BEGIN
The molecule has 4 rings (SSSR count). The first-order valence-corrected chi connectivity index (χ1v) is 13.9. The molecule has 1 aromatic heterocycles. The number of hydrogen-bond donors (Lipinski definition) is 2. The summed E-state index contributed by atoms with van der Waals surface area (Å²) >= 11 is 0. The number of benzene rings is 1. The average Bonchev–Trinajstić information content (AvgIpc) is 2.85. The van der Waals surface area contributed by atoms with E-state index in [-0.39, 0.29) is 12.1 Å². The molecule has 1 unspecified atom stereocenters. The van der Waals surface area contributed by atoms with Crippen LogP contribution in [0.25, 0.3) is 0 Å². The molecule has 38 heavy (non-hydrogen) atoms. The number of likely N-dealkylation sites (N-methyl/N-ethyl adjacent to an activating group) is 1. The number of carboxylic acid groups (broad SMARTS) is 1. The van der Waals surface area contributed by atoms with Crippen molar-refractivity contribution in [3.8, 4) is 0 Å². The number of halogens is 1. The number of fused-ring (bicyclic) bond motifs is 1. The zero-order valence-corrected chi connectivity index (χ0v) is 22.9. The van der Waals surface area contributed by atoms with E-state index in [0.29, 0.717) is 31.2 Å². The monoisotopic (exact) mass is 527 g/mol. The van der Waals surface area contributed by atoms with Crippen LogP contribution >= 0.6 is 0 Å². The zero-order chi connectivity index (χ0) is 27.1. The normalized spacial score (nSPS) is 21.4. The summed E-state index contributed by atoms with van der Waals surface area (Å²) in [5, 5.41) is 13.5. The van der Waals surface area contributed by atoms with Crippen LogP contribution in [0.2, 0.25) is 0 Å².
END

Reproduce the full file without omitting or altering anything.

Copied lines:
The molecule has 4 rings (SSSR count). The first-order valence-corrected chi connectivity index (χ1v) is 13.9. The molecule has 1 aromatic heterocycles. The number of hydrogen-bond donors (Lipinski definition) is 2. The summed E-state index contributed by atoms with van der Waals surface area (Å²) >= 11 is 0. The number of benzene rings is 1. The average Bonchev–Trinajstić information content (AvgIpc) is 2.85. The van der Waals surface area contributed by atoms with E-state index in [-0.39, 0.29) is 12.1 Å². The molecule has 1 unspecified atom stereocenters. The van der Waals surface area contributed by atoms with Crippen LogP contribution in [0.25, 0.3) is 0 Å². The molecule has 38 heavy (non-hydrogen) atoms. The number of likely N-dealkylation sites (N-methyl/N-ethyl adjacent to an activating group) is 1. The number of carboxylic acid groups (broad SMARTS) is 1. The van der Waals surface area contributed by atoms with Crippen molar-refractivity contribution in [3.8, 4) is 0 Å². The number of halogens is 1. The number of fused-ring (bicyclic) bond motifs is 1. The zero-order valence-corrected chi connectivity index (χ0v) is 22.9. The van der Waals surface area contributed by atoms with E-state index in [0.29, 0.717) is 31.2 Å². The monoisotopic (exact) mass is 527 g/mol. The van der Waals surface area contributed by atoms with Crippen LogP contribution >= 0.6 is 0 Å². The zero-order chi connectivity index (χ0) is 27.1. The normalized spacial score (nSPS) is 21.4. The summed E-state index contributed by atoms with van der Waals surface area (Å²) in [5, 5.41) is 13.5. The van der Waals surface area contributed by atoms with Crippen LogP contribution in [0.2, 0.25) is 0 Å².